A rigidly triangulated tubing Trellis frame and track tested chassis geometry is matched with state-of-the-art suspension. Start off with the road-holding of huge 50mm Marzocchi R.A.C. forks, gripped by a triple screw lower fork crown, then add an Ohlins remote reservoir shock that mounts to a stout single-sided swingarm. Ultra light forged and machined Marchesini racing wheels are paired with a single radial mounted Brembo four piston, four pad calliper gripping a 320mm disc up front and a 240mm disc at the rear.

The 1000 Dual Spark engine power delivery is smooth and linear, which augers well for the roads it seeks, which are neither. A Slipper type racing clutch makes aggressive downshifting and heavy braking more exciting and by damping the abrupt engagement of lower gears while entering a turn. Magnesium engine covers subtract more weight for a feathery feel and athletic manoeuvres.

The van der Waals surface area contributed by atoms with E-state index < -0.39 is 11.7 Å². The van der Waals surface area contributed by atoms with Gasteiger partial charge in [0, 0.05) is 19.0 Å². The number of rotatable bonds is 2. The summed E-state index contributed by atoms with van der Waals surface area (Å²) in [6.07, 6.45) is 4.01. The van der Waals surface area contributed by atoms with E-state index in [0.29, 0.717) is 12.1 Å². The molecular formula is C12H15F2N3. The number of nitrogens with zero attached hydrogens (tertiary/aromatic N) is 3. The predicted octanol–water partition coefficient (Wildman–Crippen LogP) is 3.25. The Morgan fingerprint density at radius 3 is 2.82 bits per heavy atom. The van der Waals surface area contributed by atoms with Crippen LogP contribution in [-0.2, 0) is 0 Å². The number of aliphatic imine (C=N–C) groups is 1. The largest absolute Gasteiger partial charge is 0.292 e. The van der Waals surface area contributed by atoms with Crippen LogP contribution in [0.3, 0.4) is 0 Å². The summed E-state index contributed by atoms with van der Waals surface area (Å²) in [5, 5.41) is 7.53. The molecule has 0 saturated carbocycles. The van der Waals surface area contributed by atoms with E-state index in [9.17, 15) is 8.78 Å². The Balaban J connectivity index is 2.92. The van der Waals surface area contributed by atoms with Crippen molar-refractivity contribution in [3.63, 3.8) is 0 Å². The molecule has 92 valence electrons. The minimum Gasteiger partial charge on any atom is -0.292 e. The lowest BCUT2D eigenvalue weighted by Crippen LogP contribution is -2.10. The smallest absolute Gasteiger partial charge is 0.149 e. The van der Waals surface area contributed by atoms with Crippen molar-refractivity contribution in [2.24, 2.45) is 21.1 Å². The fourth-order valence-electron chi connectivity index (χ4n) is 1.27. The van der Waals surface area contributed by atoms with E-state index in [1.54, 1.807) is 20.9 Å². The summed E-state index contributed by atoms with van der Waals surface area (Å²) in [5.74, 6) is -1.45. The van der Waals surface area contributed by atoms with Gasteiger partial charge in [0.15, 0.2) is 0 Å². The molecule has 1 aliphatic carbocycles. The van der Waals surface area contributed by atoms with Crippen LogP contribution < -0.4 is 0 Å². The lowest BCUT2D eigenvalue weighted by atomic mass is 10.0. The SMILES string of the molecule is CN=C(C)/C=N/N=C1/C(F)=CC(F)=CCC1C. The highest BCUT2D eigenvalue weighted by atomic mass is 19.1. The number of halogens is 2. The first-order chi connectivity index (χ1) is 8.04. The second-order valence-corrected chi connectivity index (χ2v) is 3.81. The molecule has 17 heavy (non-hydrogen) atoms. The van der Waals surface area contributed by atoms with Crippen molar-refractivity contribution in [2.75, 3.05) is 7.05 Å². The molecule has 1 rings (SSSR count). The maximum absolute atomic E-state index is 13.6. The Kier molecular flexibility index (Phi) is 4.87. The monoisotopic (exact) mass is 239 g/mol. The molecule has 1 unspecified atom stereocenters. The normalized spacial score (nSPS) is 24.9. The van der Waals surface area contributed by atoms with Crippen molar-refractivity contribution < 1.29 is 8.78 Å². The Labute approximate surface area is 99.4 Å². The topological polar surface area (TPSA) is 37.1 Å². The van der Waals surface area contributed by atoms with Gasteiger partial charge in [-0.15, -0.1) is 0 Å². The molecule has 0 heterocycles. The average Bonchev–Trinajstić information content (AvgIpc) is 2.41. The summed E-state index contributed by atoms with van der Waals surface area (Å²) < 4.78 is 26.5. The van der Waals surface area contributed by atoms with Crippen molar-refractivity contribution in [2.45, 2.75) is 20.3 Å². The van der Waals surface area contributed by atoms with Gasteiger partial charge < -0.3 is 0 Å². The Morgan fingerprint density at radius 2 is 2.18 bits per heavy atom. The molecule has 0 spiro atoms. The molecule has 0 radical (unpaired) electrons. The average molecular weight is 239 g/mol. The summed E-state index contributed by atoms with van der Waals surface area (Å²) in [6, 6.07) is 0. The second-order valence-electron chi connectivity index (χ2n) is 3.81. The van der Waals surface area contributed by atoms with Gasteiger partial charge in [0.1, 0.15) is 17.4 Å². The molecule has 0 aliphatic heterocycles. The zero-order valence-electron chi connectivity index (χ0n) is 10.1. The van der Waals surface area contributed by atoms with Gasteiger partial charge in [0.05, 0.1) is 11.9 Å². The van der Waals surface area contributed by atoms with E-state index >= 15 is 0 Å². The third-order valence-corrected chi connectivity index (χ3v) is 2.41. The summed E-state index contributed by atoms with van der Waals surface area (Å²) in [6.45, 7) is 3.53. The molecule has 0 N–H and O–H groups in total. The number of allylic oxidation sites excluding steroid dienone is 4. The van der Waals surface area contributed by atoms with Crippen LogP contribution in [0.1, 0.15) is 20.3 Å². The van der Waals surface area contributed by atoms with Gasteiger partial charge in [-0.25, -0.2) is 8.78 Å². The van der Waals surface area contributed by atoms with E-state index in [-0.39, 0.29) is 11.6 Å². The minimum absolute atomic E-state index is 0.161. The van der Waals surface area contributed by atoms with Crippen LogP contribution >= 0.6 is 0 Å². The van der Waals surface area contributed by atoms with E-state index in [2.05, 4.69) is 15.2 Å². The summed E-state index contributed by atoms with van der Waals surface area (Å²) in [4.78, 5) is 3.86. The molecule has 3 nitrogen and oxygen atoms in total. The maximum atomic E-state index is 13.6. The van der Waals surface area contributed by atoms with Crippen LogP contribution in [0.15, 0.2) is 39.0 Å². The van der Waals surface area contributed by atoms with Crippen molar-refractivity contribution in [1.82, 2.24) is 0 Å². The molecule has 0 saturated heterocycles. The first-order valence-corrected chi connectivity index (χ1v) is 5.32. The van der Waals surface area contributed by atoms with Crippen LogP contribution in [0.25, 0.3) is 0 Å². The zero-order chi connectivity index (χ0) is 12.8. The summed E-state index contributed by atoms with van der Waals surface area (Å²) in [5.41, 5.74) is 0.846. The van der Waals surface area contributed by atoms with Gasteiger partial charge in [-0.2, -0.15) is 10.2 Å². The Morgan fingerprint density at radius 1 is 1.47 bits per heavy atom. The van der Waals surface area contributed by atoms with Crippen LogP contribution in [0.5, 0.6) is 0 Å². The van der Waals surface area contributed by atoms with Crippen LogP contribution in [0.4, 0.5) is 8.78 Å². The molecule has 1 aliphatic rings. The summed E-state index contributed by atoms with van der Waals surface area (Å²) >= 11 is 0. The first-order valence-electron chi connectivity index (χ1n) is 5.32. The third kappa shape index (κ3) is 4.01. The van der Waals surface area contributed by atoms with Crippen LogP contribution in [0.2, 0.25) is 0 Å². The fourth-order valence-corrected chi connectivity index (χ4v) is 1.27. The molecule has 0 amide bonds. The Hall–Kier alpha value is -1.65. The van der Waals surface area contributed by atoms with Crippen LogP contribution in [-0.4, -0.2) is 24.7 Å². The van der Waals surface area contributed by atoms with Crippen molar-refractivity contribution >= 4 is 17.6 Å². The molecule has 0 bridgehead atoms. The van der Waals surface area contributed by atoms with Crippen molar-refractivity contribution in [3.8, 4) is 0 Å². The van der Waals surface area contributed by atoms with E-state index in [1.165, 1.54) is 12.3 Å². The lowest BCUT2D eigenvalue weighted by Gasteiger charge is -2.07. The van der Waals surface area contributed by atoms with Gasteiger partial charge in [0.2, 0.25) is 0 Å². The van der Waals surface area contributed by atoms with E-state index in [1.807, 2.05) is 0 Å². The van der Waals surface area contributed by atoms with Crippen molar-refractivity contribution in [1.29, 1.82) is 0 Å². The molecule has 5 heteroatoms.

Ducati S4RS Monster

Ducati has always believed in the “naked” bike formula, launching the bike that began the current trend in 1993 and since then continually enlarging, refining and improving the Monster breed.

In 2004 the arrival of the high-powered gritty S4R represented a major milestone in the history of Ducati bikes, while 2005 saw the launch of the S2R: more docile and with a less daunting powerplant, maintaining the hallmark appearance of the super bad S4R but appealing to those who don't insist on extreme performance. Offered in 800 cc and 1000 cc versions, with two valve Desmo and air cooling, the SR2 immediately won favour on the international market, as proven once again by the massive number of sales.

Inevitably the S4R was billed as a machine at the top of its class in terms of performance, with its daunting 117 HP, but the S4RS takes things much further.